Medical marijuana bill teeters as Cuomo adds last-minute demands
The state Legislature only has until Thursday to wrap up its business for the session, including a longstanding and seemingly stalled medical marijuana bill.
Gov. Andrew Cuomo met with Senate leaders late Monday, but there was no clear indication of the bill’s likelihood to make it to senators’ desks by Tuesday.
Advocates in Albany took issue with Cuomo’s new list of demands and his willingness to negotiate in the press despite what they called a lack of communication with lawmakers on an issue that a recent poll showed 62 percent of New Yorkers support.
“It’s because of issues like this that New Yorkers get frustrated with Albany,” said Gabriel Sayegh, state director of the Drug Policy Alliance.
Hours before the closed-door session, Cuomo released a list to the New York Daily News of what his administration would need in order to possibly support the Compassionate Care Act, a version of which already passed through the Democratically controlled Assembly.
Among the conditions for his support are eliminating smoking of marijuana in favor of other delivery systems such as vaporization or pills and cutting down the number of 20 proposed chronic illnesses eligible for treatment that include cancer and epilepsy.
The administration also wants the law to give oversight of the program to the state Health Department instead of an advisory committee of medical professionals and to eliminate provisions to respect prescriptions approved in other states.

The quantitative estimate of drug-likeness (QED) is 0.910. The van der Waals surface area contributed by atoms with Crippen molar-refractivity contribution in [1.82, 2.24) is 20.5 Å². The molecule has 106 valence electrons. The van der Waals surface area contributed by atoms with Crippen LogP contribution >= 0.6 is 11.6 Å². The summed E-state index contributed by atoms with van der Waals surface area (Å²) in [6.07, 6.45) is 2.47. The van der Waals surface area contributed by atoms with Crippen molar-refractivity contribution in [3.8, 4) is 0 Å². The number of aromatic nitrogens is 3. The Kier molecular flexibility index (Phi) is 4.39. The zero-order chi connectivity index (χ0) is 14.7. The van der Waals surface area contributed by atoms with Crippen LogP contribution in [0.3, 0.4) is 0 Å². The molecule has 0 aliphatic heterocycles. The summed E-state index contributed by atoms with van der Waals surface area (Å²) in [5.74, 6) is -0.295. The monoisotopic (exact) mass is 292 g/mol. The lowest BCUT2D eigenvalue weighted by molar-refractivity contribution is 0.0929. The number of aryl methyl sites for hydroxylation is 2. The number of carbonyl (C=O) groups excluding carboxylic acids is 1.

“If we can address those concerns, there will be a bill. But I’m not going to be part of a system that’s just going to wreak havoc, Cuomo said in a radio interview with WCNY radio. “If it is not done well, it is a public safety and public health disaster.”
Bill sponsor Sen. Diane Savino told reporters that lawmakers only heard of the concerns through Daily News story, and that many of Cuomo’s concern can be or already have been addressed.
Under New York State law, the bill needs to be submitted at least three days before a vote, meaning no later than Tuesday before the session ends on June 19. However, the governor could override the requirement if negotiations are ongoing.
“The only thing holding this up is the governor’s office and the state Senate,”the Drug Policy Alliance’s Sayegh added. “It’s unconscionable.”
Follow Chester Jesus Soria on Twitter @chestersoria